cupidus "very desirous," from cupere "long for, desire" (see cupidity) => covet.
来自拉丁词cupio, 渴求，词源同Cupid, cupidity, hope.
- covet:  Covetousness and cupidity are very closely related, etymologically as well as semantically. Covet comes via Old French coveitier from Vulgar Latin *cupiditāre, a verb derived from the Latin noun cupiditās (from which English gets cupidity). Its ultimate source is the Latin verb cupere ‘desire’.
- covet (v.)
- mid-13c., from Old French coveitier "covet, desire, lust after" (12c., Modern French convoiter, influenced by con- words), probably ultimately from Latin cupiditas "passionate desire, eagerness, ambition," from cupidus "very desirous," from cupere "long for, desire" (see cupidity). Related: Coveted; coveting.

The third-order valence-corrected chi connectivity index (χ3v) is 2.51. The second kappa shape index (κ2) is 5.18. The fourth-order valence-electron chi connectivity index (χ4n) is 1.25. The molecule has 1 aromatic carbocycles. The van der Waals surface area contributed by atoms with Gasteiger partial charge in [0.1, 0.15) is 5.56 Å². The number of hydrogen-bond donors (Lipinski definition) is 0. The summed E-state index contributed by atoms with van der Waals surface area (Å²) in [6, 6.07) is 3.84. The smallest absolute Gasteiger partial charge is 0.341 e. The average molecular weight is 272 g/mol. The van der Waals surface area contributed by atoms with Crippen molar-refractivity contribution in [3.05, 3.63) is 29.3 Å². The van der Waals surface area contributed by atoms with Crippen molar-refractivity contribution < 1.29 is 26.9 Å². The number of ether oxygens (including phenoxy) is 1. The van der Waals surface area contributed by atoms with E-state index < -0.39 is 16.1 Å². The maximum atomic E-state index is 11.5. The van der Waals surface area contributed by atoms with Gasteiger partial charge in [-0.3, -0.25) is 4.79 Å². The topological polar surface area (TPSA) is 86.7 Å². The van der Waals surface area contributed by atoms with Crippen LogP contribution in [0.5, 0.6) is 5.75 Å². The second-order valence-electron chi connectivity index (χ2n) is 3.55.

- 1. It's a sin to covet.
- 2. We do not covet anything from any nation.
- 3. Covet not a gold - threaded robe. Cherish only your young days !
- 劝君莫惜金缕衣,劝 君惜 取少年时.
- 4. Many large companies covet these low - cost acquisition of troubled small companies.
- 5. Jingqiu Li has the kind of programming skills employers covet.
[ covet 造句 ]